Throughout Dune, Rebecca Ferguson’s Lady Jessica repeats to herself, “I must not fear. Fear is the mind-killer.” 

Director Denis Villeneuve, who helmed both Dune and its sequel released on Friday, must have had the same mindset when he set out to achieve the impossible — bringing Frank Herbert’s seminal classic to the big screen, a feat once considered impossible. 

Dune: Part Two is a direct follow-up to Villeneuve’s last film and adapts the latter half of Herbert’s famed novel. The film continues Paul Atreides’ journey to join the Fremen and exact revenge on those who destroyed his family, all while racing to prevent a holy war only he can foresee.

The magnitude of Villeneuve’s achievement cannot be understated. With Dune: Part Two, he not only weaves together a mythic denouncement of religious fanaticism through a massive cinematic spectacle, but he establishes himself as one of film’s greatest auteurs — living or dead.

This story has been adapted before — first by David Lynch in 1984, and again by John Harrison in his 2000 miniseries. Neither effort led to critical acclaim and Lynch’s venture was an infamous financial failure. 

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Villeneuve’s two-part approach has paid off, and Dune: Part Two’s payoffs retroactively improve its predecessor, a film some criticized for being nothing but build up. The film succeeds in satisfying those loose threads all while elevating underdeveloped themes from the 2021 film.

Much of this narrative satisfaction is thanks to Villeneuve and Jon Spaihts’ script, which isn’t afraid to diverge significantly from the story beats of Herbert’s decades-old novel. 

While these differences may bother Herbert purists, they serve to simplify the book’s complex final pages, allowing the film to better focus on its thematic messaging. 

The script also builds on the epic scale of the first, creating a film that is larger in scope and story — aided by Greig Fraser’s masterful cinematography. After winning the Oscar for his work on the saga’s first installment, Fraser upped the ante in the sequel. 

A black-and-white Giedi Prime sequence is a particular standout, as is the film’s orange-soaked opening. 

Dune: Part Two could have easily sacrificed character for its visual spectacle, but Villeneuve and company evaded that trapping. Without a doubt, this is Timothée Chalamet’s movie. He commands this film as Paul Atreides, embodying the messianic figure with the maturity of a seasoned performer.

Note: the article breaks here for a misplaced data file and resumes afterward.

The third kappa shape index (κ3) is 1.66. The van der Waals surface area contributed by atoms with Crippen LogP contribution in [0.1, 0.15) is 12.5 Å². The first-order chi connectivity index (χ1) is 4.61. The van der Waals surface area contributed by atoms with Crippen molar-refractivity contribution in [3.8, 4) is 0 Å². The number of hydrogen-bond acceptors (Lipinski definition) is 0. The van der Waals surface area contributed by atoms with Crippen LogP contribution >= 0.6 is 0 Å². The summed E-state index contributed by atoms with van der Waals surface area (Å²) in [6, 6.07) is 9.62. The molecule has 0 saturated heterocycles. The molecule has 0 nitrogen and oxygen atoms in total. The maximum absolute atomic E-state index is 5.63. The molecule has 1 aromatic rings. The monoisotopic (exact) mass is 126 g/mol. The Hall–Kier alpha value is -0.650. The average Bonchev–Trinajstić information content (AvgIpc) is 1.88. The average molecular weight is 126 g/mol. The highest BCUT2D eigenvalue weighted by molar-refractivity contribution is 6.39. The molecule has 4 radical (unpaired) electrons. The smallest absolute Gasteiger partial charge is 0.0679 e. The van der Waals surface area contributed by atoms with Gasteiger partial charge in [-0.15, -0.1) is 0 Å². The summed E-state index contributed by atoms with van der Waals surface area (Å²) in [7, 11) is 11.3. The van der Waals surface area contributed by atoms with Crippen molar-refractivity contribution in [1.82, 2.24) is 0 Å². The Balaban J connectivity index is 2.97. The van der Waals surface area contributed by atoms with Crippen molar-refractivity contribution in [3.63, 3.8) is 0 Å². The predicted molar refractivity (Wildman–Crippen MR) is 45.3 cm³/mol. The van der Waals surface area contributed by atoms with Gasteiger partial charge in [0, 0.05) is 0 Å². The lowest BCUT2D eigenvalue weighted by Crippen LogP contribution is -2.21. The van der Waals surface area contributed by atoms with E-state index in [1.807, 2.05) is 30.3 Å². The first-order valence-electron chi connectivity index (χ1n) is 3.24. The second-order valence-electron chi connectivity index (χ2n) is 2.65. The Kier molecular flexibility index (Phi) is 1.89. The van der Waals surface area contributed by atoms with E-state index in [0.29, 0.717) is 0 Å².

Over the course of the Part Two’s nearly three hour runtime, he transforms into a source of genuine fear and intimidation.

Chalamet’s screen presence is enhanced by those around him, namely Ferguson, Zendaya and Javier Bardem. Zendaya’s Chani represents an evolution from the character’s literary roots, becoming a necessary foil to Paul’s evangelical awakening. 

Bardem’s character provides a surprising amount of comic relief while still playing an important part in Paul’s rise to power.

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However, it is Ferguson that steals the supporting actor show. Lady Jessica becomes an imposing force under her control, a false prophet of biblical proportions powered by Ferguson’s natural intensity and exacting presence. She delivers some of the film’s most unsettling moments, selling Paul’s character arc more than any other.

The rest of the cast is operating on the same level, especially Austin Butler, who seems to have finally escaped the clutches of his Elvis persona. 

Once again, he commits entirely to the character, embodying the twisted Feyd-Rautha Harkonnen in a memorably villainous fashion. Two excellent combat scenes certify him as the film’s top scene-stealer.

These performances, combined with astounding production, costume designing and Villeneuve and Spaihts’ top-notch script, produced one of the greatest achievements in not just science-fiction cinema, but film history as a whole. 

Villeneuve elevated and improved upon Herbert’s work to create a film both timely and timeless — a damnation of religious fanaticism and a gut-wrenching depiction of how myths and messiahs can drive a society to ruin. 

Dune: Part Two is parable about many things — colonialism, fascism and religious doctrine chief among them — but at its core, it is a film making a definitive condemnation of the corrupting nature of power, no matter how noble someone’s aspirations may be. Villeneuve leads the audience to paradise, where spice flows freely from Herbert’s hallowed pages.